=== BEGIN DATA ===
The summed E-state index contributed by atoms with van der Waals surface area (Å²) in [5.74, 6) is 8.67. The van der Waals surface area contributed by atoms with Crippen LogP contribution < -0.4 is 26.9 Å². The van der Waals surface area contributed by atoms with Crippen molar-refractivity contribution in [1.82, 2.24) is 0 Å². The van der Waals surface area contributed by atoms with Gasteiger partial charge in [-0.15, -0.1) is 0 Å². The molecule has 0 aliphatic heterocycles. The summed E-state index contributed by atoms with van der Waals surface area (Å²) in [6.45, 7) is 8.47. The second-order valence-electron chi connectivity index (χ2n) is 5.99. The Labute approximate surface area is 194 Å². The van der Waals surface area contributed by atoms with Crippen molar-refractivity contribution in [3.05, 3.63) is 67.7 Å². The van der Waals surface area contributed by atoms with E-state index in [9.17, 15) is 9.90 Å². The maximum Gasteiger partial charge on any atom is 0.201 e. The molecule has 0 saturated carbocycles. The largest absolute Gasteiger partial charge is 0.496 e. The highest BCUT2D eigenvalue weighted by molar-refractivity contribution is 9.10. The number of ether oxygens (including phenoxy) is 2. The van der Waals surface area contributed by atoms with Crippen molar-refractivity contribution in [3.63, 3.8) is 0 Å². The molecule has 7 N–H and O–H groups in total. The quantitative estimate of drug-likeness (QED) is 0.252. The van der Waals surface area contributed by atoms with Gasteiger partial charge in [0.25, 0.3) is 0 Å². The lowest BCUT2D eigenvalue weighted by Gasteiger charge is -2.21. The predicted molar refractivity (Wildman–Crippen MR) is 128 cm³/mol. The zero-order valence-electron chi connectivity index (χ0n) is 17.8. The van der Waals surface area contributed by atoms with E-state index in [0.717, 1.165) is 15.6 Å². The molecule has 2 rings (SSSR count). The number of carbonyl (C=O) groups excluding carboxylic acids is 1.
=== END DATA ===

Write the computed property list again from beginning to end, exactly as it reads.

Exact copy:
The summed E-state index contributed by atoms with van der Waals surface area (Å²) in [5.74, 6) is 8.67. The van der Waals surface area contributed by atoms with Crippen LogP contribution < -0.4 is 26.9 Å². The van der Waals surface area contributed by atoms with Crippen molar-refractivity contribution in [1.82, 2.24) is 0 Å². The van der Waals surface area contributed by atoms with Gasteiger partial charge in [-0.15, -0.1) is 0 Å². The molecule has 0 aliphatic heterocycles. The summed E-state index contributed by atoms with van der Waals surface area (Å²) in [6.45, 7) is 8.47. The second-order valence-electron chi connectivity index (χ2n) is 5.99. The Labute approximate surface area is 194 Å². The van der Waals surface area contributed by atoms with Crippen molar-refractivity contribution in [3.05, 3.63) is 67.7 Å². The van der Waals surface area contributed by atoms with E-state index in [9.17, 15) is 9.90 Å². The maximum Gasteiger partial charge on any atom is 0.201 e. The molecule has 0 saturated carbocycles. The largest absolute Gasteiger partial charge is 0.496 e. The highest BCUT2D eigenvalue weighted by molar-refractivity contribution is 9.10. The number of ether oxygens (including phenoxy) is 2. The van der Waals surface area contributed by atoms with Crippen molar-refractivity contribution in [3.63, 3.8) is 0 Å². The molecule has 7 N–H and O–H groups in total. The quantitative estimate of drug-likeness (QED) is 0.252. The van der Waals surface area contributed by atoms with Gasteiger partial charge in [0.25, 0.3) is 0 Å². The lowest BCUT2D eigenvalue weighted by Gasteiger charge is -2.21. The predicted molar refractivity (Wildman–Crippen MR) is 128 cm³/mol. The zero-order valence-electron chi connectivity index (χ0n) is 17.8. The van der Waals surface area contributed by atoms with E-state index in [0.717, 1.165) is 15.6 Å². The molecule has 2 rings (SSSR count). The number of carbonyl (C=O) groups excluding carboxylic acids is 1.